Beeswax was ancient man's first plastic, and for thousands of years has been used as a modeling material, to create sculpture and jewelry molds for use in the lost-wax casting process, or Cire perdue. Lost-wax casting of metals, practised by ancient Greeks and Romans, involved coating of a wax model with plaster, melting the wax out of the resulting mould and filling the space with molten metal. The technique is still used today by jewellers, goldsmiths and sculptors, in dentistry and even in the industrial manufacture of complex components by investment casting of metals. The Romans sent messages on hinged pairs of wooden writing tablets coated with beeswax, the message being written into the smooth wax surface using a stylus. After it had been read the message could be erased, and a reply written and returned.

Beeswax works well in cosmetic products because of the wax esthers that exist in both beeswax and human skin and it is these compounds which help to bind and emulsify ointments, lipsticks and lotions. As a natural hydrating ingredient that increases essential moisture in SKIN, it is commonly found in hand and body creams that help retain natural skin moisture and in the relief of itching from sensitive skin. Beeswax has an irritation potential of zero, and a comedogenicity rating of 0 - 2, which means that when formulated and used correctly in cosmetic formulations, beeswax will not cause a problem or clog the pores, but brings a host of very positive attributes, such as general healing and softening, as an antiseptic, and an emollient to cosmetic products.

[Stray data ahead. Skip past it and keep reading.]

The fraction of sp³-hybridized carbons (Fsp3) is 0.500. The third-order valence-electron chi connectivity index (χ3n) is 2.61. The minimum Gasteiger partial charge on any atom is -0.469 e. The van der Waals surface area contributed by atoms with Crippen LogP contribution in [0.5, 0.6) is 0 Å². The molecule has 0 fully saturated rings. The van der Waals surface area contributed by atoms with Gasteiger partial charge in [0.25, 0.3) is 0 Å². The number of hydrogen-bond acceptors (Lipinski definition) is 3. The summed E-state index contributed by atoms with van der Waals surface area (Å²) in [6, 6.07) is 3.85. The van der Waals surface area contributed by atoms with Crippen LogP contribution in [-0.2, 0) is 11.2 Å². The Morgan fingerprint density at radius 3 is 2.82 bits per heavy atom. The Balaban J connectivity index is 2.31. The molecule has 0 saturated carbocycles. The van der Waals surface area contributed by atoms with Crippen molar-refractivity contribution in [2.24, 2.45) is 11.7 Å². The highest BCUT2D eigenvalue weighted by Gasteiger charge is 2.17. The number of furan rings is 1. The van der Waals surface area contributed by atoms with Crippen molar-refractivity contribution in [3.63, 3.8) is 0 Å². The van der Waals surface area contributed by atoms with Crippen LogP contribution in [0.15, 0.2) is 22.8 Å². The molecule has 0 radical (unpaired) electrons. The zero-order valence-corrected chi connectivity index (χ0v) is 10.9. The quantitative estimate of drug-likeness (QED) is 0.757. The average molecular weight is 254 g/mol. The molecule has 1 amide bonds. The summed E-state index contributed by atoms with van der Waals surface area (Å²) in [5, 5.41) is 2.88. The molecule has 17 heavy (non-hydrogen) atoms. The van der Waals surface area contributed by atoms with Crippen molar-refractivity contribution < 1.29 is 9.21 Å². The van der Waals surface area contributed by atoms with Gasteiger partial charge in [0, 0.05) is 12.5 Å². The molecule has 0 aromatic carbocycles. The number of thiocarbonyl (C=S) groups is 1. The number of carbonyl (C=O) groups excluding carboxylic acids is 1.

In foaming cosmetics such as skin and body detergents, beeswax improves skin compatibility and reduces the aggressive properties of surfactants, while in shampoos and hair conditioners it improves the condition and the manageability of the hair. Even after processing, it still remains a biologically active product, retaining some anti-bacterial properties and also contains some vitamin A, which is necessary for normal cell development. In folk medicine beeswax was used as an antceptic for wound healing and beeswax ear candles were used for ear wax removal. They are believed to be able to heal ear infection and improve hearing by removing the wax inside the ear.